This summer five area rising seniors are spending a good chunk of their final summer as high school students inside a science laboratory.
The opportunity is there thanks to Georgia College’s Young Scientists Academy, a grant and donation-operated program that immerses high schoolers in science experiences well beyond their academic levels. For some students, it’s their first time stepping foot inside a lab, whereas others may have been inside one before, but never used the instrumentation.
Over the last six weeks, they’ve been working on different research topics with real-world applications. All students are scheduled to present their findings to family, friends, teachers and school administrators at the close of this year’s academy, and some may even get the opportunity to publish their work.
GC Science Education Center Director Dr. Catrena Lisse said she started this year’s group off with the basics to set a good foundation.
“The first week we are just teaching them how to read scientific literature,” Lisse said. “Up to this point, they’ve probably never been exposed to a peer-reviewed published article. Like I tell them, it’s not pleasurable per se, like sitting down and reading a novel. You have to break it down in a certain way.”
Students get exposed to a variety of chemistry/biochemistry topics, after which time Lisse has a good idea of what they’re interests are. She then doles out assignments so the young scientists can get to work.
Though based in chemistry, this year’s projects focus on a wide range of topics with many different applications. One student is looking at heavy metals in wastewater while another is observing pesticide residue on strawberries. Lisse, along with her college science majors and professors, guides the high school students through the process to help them reach what all hope are meaningful conclusions. Rising Baldwin High School senior Heket Mitchell is one of the program’s first returning students. She had some unfinished business with her sol-gel research from last year and just had to see it through.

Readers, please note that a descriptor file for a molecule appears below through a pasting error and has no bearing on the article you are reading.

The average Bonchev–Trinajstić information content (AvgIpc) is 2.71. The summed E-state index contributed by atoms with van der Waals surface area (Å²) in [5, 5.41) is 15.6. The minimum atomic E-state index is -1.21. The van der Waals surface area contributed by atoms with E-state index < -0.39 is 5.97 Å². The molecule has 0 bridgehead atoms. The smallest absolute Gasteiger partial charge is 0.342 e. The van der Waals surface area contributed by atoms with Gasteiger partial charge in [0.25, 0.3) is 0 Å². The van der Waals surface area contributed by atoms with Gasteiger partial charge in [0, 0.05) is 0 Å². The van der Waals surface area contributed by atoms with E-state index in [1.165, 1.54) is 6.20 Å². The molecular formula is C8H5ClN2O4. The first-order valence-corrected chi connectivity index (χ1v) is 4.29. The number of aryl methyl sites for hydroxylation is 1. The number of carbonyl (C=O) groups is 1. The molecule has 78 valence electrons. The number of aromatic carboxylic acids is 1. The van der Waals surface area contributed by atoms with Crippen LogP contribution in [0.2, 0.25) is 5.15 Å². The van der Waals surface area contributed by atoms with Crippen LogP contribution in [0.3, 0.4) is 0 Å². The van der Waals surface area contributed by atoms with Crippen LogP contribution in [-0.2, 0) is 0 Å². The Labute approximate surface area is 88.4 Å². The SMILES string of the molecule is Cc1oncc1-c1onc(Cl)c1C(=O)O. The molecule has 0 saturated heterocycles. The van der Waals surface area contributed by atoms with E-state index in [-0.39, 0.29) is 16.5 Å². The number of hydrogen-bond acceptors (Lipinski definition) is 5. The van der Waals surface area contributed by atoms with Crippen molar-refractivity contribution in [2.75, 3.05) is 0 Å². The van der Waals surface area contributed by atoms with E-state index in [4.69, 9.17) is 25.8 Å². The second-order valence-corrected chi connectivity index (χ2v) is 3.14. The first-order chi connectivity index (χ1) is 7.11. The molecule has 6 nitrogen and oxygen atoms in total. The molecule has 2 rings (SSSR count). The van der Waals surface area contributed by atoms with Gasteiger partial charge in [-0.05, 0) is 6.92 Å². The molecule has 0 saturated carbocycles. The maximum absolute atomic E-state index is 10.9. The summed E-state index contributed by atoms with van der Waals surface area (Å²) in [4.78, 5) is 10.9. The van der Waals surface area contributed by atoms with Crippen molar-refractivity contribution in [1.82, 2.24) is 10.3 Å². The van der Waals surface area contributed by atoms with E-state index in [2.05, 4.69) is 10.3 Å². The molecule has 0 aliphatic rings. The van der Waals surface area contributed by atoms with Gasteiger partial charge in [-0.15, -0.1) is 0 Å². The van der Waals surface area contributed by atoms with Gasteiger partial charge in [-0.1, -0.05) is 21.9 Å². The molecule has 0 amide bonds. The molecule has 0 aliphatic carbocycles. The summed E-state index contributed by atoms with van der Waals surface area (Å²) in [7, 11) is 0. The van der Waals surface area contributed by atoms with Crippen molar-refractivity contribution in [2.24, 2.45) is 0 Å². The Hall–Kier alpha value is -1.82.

“My project from last year just wasn’t completed, so I wanted to see how far we could go with it,” Mitchell said. “That was my biggest motivation for coming back.”
Sol-gels have multiple applications ranging from the medical and therapeutic fields to the water industry. Mitchell is undecided on her future college major but is leaning toward something science-related.
Jasper County High School rising senior Tony Vargas-Miguel is tackling a project that is affecting a lot of America’s youth — vaping through e-cigarettes. With flavors like bubblegum and lollypop targeting young people, Vargas-Miguel is learning about the different harmful chemical compounds that can be introduced into young people’s bodies through the habit.
Mitchell and Vargas-Miguel represent the two different types of students at the Young Scientists Academy — returners and newcomers. Lisse said she enjoys having a good mix of the two.
“I would love to have both,” the GC Science Education director said. “This is my first time having repeaters, so they came in ready to run. They stepped up, more or less, like mentors really, for the other kids because they already knew how to do certain things.”
Students who attend the Young Scientists Academy have the opportunity to be paid a stipend for their work while also gaining valuable experience in the lab that could pay off later in their educational and professional careers. Mitchell heard about it through one of her teachers and hopes that word can spread to more students interested in science so they can take advantage of the opportunity.
This year’s academy is set to finish up Friday when the young scientists present the research they’ve gathered over the last six weeks.